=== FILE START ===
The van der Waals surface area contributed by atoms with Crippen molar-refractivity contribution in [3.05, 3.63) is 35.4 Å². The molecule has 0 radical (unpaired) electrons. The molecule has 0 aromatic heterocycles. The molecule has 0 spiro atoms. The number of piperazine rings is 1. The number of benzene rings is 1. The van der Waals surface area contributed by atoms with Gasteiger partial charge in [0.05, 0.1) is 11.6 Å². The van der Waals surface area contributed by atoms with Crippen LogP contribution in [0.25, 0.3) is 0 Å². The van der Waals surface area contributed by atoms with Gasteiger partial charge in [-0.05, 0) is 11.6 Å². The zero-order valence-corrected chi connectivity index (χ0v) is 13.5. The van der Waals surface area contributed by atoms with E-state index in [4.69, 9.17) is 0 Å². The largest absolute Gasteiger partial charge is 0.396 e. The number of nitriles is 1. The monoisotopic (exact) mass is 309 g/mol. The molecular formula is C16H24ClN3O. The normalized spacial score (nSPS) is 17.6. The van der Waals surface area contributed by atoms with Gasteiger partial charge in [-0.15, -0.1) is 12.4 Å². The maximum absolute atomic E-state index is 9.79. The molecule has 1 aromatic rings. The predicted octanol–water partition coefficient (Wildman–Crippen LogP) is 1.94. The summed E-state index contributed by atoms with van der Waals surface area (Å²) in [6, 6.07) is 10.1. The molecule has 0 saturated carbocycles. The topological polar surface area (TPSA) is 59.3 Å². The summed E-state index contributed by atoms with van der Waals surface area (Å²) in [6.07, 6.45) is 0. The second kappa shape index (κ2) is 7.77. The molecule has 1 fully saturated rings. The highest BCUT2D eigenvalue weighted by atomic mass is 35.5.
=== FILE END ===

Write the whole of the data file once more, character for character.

The van der Waals surface area contributed by atoms with Crippen molar-refractivity contribution in [3.05, 3.63) is 35.4 Å². The molecule has 0 radical (unpaired) electrons. The molecule has 0 aromatic heterocycles. The molecule has 0 spiro atoms. The number of piperazine rings is 1. The number of benzene rings is 1. The van der Waals surface area contributed by atoms with Gasteiger partial charge in [0.05, 0.1) is 11.6 Å². The van der Waals surface area contributed by atoms with Crippen LogP contribution in [0.25, 0.3) is 0 Å². The van der Waals surface area contributed by atoms with Gasteiger partial charge in [-0.05, 0) is 11.6 Å². The zero-order valence-corrected chi connectivity index (χ0v) is 13.5. The van der Waals surface area contributed by atoms with E-state index in [4.69, 9.17) is 0 Å². The largest absolute Gasteiger partial charge is 0.396 e. The number of nitriles is 1. The monoisotopic (exact) mass is 309 g/mol. The molecular formula is C16H24ClN3O. The normalized spacial score (nSPS) is 17.6. The van der Waals surface area contributed by atoms with Gasteiger partial charge in [-0.15, -0.1) is 12.4 Å². The maximum absolute atomic E-state index is 9.79. The molecule has 1 aromatic rings. The predicted octanol–water partition coefficient (Wildman–Crippen LogP) is 1.94. The summed E-state index contributed by atoms with van der Waals surface area (Å²) in [6, 6.07) is 10.1. The molecule has 0 saturated carbocycles. The topological polar surface area (TPSA) is 59.3 Å². The summed E-state index contributed by atoms with van der Waals surface area (Å²) in [6.07, 6.45) is 0. The second kappa shape index (κ2) is 7.77. The molecule has 1 fully saturated rings. The highest BCUT2D eigenvalue weighted by atomic mass is 35.5.